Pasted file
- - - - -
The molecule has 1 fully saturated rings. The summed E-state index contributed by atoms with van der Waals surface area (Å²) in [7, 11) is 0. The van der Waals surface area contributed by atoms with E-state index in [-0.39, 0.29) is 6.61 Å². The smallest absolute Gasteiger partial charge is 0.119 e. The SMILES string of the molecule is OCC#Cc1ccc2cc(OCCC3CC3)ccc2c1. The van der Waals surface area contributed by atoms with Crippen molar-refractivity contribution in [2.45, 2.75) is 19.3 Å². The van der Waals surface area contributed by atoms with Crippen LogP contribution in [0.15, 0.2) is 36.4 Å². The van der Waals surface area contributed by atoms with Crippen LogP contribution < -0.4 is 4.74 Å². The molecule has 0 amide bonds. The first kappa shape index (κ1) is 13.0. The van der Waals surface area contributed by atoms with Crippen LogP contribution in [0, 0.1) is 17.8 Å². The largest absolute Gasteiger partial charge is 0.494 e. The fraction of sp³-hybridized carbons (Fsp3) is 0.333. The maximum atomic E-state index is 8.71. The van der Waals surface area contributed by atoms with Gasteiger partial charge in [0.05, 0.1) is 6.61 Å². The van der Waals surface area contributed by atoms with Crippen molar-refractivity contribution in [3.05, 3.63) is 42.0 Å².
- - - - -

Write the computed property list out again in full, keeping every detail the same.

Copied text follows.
The molecule has 1 fully saturated rings. The summed E-state index contributed by atoms with van der Waals surface area (Å²) in [7, 11) is 0. The van der Waals surface area contributed by atoms with E-state index in [-0.39, 0.29) is 6.61 Å². The smallest absolute Gasteiger partial charge is 0.119 e. The SMILES string of the molecule is OCC#Cc1ccc2cc(OCCC3CC3)ccc2c1. The van der Waals surface area contributed by atoms with Crippen molar-refractivity contribution in [2.45, 2.75) is 19.3 Å². The van der Waals surface area contributed by atoms with Crippen LogP contribution in [0.15, 0.2) is 36.4 Å². The van der Waals surface area contributed by atoms with Crippen LogP contribution < -0.4 is 4.74 Å². The molecule has 0 amide bonds. The first kappa shape index (κ1) is 13.0. The van der Waals surface area contributed by atoms with Crippen LogP contribution in [0, 0.1) is 17.8 Å². The largest absolute Gasteiger partial charge is 0.494 e. The fraction of sp³-hybridized carbons (Fsp3) is 0.333. The maximum atomic E-state index is 8.71. The van der Waals surface area contributed by atoms with Gasteiger partial charge in [0.05, 0.1) is 6.61 Å². The van der Waals surface area contributed by atoms with Crippen molar-refractivity contribution in [3.05, 3.63) is 42.0 Å².